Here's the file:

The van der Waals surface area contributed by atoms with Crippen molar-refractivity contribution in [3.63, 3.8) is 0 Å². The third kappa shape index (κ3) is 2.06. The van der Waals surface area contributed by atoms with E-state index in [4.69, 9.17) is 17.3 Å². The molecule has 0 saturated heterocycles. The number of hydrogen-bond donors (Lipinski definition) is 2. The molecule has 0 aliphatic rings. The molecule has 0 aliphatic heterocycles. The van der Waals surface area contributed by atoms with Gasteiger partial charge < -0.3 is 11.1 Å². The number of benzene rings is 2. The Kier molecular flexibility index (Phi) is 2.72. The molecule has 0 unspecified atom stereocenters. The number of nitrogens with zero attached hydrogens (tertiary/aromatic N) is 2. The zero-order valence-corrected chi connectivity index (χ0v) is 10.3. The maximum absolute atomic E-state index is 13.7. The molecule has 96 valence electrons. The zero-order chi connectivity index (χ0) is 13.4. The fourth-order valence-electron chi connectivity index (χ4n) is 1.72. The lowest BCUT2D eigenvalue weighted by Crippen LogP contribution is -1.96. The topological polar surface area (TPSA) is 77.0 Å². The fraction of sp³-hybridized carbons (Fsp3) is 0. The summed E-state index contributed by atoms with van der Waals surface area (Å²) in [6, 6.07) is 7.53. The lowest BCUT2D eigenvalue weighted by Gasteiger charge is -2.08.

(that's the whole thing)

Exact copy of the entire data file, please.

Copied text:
The van der Waals surface area contributed by atoms with Crippen molar-refractivity contribution in [3.63, 3.8) is 0 Å². The third kappa shape index (κ3) is 2.06. The van der Waals surface area contributed by atoms with E-state index in [4.69, 9.17) is 17.3 Å². The molecule has 0 saturated heterocycles. The number of hydrogen-bond donors (Lipinski definition) is 2. The molecule has 0 aliphatic rings. The molecule has 0 aliphatic heterocycles. The van der Waals surface area contributed by atoms with Gasteiger partial charge < -0.3 is 11.1 Å². The number of benzene rings is 2. The Kier molecular flexibility index (Phi) is 2.72. The molecule has 0 unspecified atom stereocenters. The number of nitrogens with zero attached hydrogens (tertiary/aromatic N) is 2. The zero-order valence-corrected chi connectivity index (χ0v) is 10.3. The maximum absolute atomic E-state index is 13.7. The molecule has 96 valence electrons. The zero-order chi connectivity index (χ0) is 13.4. The fourth-order valence-electron chi connectivity index (χ4n) is 1.72. The lowest BCUT2D eigenvalue weighted by Crippen LogP contribution is -1.96. The topological polar surface area (TPSA) is 77.0 Å². The fraction of sp³-hybridized carbons (Fsp3) is 0. The summed E-state index contributed by atoms with van der Waals surface area (Å²) in [6, 6.07) is 7.53. The lowest BCUT2D eigenvalue weighted by Gasteiger charge is -2.08.